Using 802.11 on Windows

Whether you've made it to this point by skipping Chapters 3-16, or whether you've read all the theory, we're now going to get our hands dirty and start installing equipment.

Development of 802.11 management interfaces has followed the familiar progression of Windows applications. In the beginning, there was a great deal of variation between individual vendors. As popularity grew, Microsoft integrated 802.11 configuration into the operating system, subsuming vendor-specific management tools into an overall framework.

From the standpoint of practical system and network administration, working with 802.11 is similar to working with Ethernet. Installing 802.11 drivers is nearly identical to installing Ethernet drivers, and the network interfaces behave almost exactly like Ethernet interfaces. 802.11 interfaces cause an ARP cache to be brought into existence, and other software may even perceive the wireless interface as an Ethernet interface. Unlike many Ethernet drivers, however, 802.11 drivers can have a number of advanced knobs and features that reflect the additional management features presented in Chapter 8.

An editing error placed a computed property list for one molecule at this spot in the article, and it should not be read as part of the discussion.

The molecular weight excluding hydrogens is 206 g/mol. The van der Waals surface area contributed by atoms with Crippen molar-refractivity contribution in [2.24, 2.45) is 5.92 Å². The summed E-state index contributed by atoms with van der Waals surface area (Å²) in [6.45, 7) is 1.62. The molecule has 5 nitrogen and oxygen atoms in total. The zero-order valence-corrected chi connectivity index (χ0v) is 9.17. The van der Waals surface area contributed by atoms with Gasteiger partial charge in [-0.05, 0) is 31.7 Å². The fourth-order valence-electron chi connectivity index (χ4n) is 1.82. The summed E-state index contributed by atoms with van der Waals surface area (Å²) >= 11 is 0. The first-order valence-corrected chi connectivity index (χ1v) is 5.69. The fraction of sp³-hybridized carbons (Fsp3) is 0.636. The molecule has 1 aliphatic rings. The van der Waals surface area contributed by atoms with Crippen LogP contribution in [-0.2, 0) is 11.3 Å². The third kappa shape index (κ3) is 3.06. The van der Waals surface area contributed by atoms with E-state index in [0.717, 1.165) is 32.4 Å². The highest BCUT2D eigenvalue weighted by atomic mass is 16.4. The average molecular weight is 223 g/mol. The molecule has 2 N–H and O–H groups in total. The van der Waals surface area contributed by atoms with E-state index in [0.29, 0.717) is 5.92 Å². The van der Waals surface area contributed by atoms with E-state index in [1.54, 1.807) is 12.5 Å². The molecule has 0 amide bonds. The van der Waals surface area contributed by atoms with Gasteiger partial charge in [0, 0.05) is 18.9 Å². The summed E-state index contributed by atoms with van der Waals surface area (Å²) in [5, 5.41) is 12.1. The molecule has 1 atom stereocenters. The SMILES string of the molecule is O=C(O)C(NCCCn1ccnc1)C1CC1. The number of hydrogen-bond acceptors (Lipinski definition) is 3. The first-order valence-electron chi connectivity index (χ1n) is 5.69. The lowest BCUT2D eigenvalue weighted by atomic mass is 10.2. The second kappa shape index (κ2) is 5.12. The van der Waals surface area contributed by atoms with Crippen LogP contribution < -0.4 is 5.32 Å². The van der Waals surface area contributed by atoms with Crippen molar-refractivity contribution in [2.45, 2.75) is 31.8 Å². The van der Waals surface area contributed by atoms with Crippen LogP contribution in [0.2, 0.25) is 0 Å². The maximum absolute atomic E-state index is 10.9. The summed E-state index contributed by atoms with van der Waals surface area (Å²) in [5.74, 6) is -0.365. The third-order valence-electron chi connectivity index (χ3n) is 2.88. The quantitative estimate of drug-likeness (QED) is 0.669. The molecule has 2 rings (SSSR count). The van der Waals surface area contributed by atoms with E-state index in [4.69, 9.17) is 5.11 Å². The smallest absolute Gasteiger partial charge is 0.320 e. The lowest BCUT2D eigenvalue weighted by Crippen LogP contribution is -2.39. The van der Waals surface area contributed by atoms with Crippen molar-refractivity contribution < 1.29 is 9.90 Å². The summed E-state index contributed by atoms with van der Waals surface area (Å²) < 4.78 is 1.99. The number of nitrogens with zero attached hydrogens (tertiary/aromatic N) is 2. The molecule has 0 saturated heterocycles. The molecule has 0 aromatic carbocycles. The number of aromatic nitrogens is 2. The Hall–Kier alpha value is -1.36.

This chapter discusses Windows configuration of wireless cards on both Windows XP and Windows 2000. I strongly advise using Windows XP for wireless-enabled machines because it is generally easier to use and has substantial additional support for new protocols. Third-party supplicants generally disable the built-in supplicant. Occasionally, however, a driver will refuse to work with a security system other than Microsoft security stack.

Introduction to Wireless Networking

Overview of 802.11 Networks

11 MAC Fundamentals

11 Framing in Detail

Wired Equivalent Privacy (WEP)

User Authentication with 802.1X

11i: Robust Security Networks, TKIP, and CCMP

Management Operations

Contention-Free Service with the PCF

Physical Layer Overview

The Frequency-Hopping (FH) PHY

The Direct Sequence PHYs: DSSS and HR/DSSS (802.11b)

11a and 802.11j: 5-GHz OFDM PHY

11g: The Extended-Rate PHY (ERP)

A Peek Ahead at 802.11n: MIMO-OFDM

11 Hardware

Using 802.11 on Windows

11 on the Macintosh

Using 802.11 on Linux

Using 802.11 Access Points

Logical Wireless Network Architecture

Security Architecture

Site Planning and Project Management

11 Network Analysis

11 Performance Tuning

Conclusions and Predictions

802.11 Wireless Networks The Definitive Guide
802.11 Wireless Networks: The Definitive Guide, Second Edition
ISBN: 0596100523
EAN: 2147483647
Year: 2003
Pages: 179
Authors: Matthew Gast © 2008-2020.
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